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Fanadam March 19, 2003 07:59

Hi, everybody! I'm facing a strange problem! If I set the initial velocity of the jet at the inlet is 600m/s, everything is OK. But if I change the value to 900m/s, the system will stop working and prompt me " Deivergence detected in AMG solver, X-momentum". I don't know how to solve it, and 900m/s is necessary.

Who can help me? Thanks a million!!!

kaiser March 19, 2003 08:12

this problem is very common, ordinary, and traditional! lol!To solve it, change some parameters, even the solution control.

mateus March 19, 2003 09:51

You can also try to increase velocity in smaller steps untill you reach 900 m/s...

Ming March 19, 2003 11:34

You can decrease relaxation factor to a small value like 0.7 or even 0.5 in solution control.

Fanadam March 19, 2003 20:11

Hi, Kaiser, Ming and Mateus, thank you very much for your advice. I've changed the under relaxation factor, the discretization number of momentum and even the residuals, but nothing can make contribution. really, I can not image!!!

kaiser March 20, 2003 03:54

my final suggestion is to remodel ur problem, and provide more resonable grids.

Chetan Kadaki March 20, 2003 04:28

First lets shed some light on what is happening. For each cell and each iteration, values are being calculated. After each iteration, the values are recalculated. When the values gradually come to a set of unchanged values, the solution is converged.

But sometimes, with all the equations and unknowns, and if the problem is complicated, the stability of the solution is in question and the solution may diverge. If the residuals are getting higher and higher, or if you find that a variable value at a point (e.g. pressure at 0,1) does not reach a consistent value, it is diverging.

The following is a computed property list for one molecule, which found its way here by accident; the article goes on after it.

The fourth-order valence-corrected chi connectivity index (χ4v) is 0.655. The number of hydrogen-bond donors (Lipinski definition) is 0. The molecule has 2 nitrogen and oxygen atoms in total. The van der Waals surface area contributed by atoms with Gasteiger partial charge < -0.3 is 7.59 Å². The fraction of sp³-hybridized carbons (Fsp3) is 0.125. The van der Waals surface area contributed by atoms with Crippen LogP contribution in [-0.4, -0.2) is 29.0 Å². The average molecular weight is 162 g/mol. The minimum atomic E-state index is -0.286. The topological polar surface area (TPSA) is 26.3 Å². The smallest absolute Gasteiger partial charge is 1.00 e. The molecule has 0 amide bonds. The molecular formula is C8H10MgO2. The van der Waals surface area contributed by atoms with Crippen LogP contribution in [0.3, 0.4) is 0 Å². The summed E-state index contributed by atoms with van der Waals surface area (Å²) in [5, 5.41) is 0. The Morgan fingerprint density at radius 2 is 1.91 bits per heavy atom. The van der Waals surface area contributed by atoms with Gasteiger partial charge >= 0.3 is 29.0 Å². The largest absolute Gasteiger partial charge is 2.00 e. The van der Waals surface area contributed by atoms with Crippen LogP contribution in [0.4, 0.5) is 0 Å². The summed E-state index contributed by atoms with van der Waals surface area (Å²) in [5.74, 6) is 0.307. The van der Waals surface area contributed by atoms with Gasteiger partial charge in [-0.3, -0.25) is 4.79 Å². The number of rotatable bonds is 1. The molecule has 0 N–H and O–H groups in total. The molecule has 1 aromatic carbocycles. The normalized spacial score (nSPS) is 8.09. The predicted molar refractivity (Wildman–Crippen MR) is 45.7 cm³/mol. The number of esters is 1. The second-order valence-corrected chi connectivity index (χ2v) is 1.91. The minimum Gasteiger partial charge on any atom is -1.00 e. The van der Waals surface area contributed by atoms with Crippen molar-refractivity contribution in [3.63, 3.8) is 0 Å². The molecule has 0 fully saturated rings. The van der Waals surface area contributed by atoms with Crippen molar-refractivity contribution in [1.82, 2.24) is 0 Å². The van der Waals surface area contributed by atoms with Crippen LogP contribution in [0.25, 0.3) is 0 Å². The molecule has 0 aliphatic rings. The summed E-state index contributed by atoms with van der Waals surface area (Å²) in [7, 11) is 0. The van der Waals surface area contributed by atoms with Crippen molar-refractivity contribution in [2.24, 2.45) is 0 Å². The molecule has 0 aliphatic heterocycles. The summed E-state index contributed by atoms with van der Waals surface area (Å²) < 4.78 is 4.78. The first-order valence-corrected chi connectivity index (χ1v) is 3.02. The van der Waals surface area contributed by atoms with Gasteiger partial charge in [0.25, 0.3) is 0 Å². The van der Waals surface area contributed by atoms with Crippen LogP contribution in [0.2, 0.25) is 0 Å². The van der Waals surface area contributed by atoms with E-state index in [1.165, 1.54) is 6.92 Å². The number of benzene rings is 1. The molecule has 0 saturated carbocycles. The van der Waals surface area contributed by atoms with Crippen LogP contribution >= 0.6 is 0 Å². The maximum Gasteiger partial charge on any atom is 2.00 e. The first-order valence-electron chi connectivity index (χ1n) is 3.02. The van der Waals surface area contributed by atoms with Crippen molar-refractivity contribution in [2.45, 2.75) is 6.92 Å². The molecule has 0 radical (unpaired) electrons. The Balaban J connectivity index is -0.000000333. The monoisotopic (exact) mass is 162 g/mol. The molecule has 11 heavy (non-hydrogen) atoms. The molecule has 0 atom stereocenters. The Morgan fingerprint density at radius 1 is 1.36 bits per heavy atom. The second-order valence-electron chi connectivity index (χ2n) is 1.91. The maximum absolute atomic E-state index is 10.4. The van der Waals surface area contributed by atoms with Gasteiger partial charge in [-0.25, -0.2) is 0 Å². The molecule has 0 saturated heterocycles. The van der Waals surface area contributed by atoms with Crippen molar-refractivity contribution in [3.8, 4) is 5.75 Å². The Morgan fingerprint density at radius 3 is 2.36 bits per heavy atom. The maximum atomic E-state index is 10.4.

This is why we have solution controls. When you decrease the under-relaxation factor, you are saying that the change in solution with each iteration will change by only a partial of what it is calculated to (for example if the calc says add 10 Pascal to that cell, but your u-r factor is .5, then the change will only be 5 Pascal). Simply, the u-r factors limit the chances that the solution will overcorrect itself. its like when you throw a ball against a wall. If you throw it too hard, you might not be able to catch it and it will bounce back and fly past you. In your case change your u-r factors to maybe .2 for pressure, .5 for momentum, k and epsilon, and .8 for other variables.

Also run it with 1st order discretization factors, and SIMPLEC. These are simpler equations that will remove the solution complication.

If the Courant number is in play, dcrease that too. The Courant number is a time stepping factor... the higher it is the faster the solution can be solved, but the less stable is the solution.

You also need to check the initial solution. How do you choose your initial conditions?

If it works for 600 m/s at inlet, run it for a few hundred iterations, and then change the inlet b.c. to 700 m/s and let it converge for another few hundred iterations, repeat for 800, 850 and finally 900 m/s. The solution can handle gradual change.

Try to visualize why your solution is diverging and then try to understand how to correct for it.

Another suggestion is to look at your mesh design. Adapt gradients, but a too fine a mesh can introduce more calcs and more potential problems.

Best of luck; hope I have helped

Kaiser April 13, 2003 14:58

Aerothermal example
Is there any good example of any aerothermal model.

I need to solve a transient energy equation first.

Then keep the result from the first run and then run the k-e turbulence model steady state and then do a transient thermal model again.

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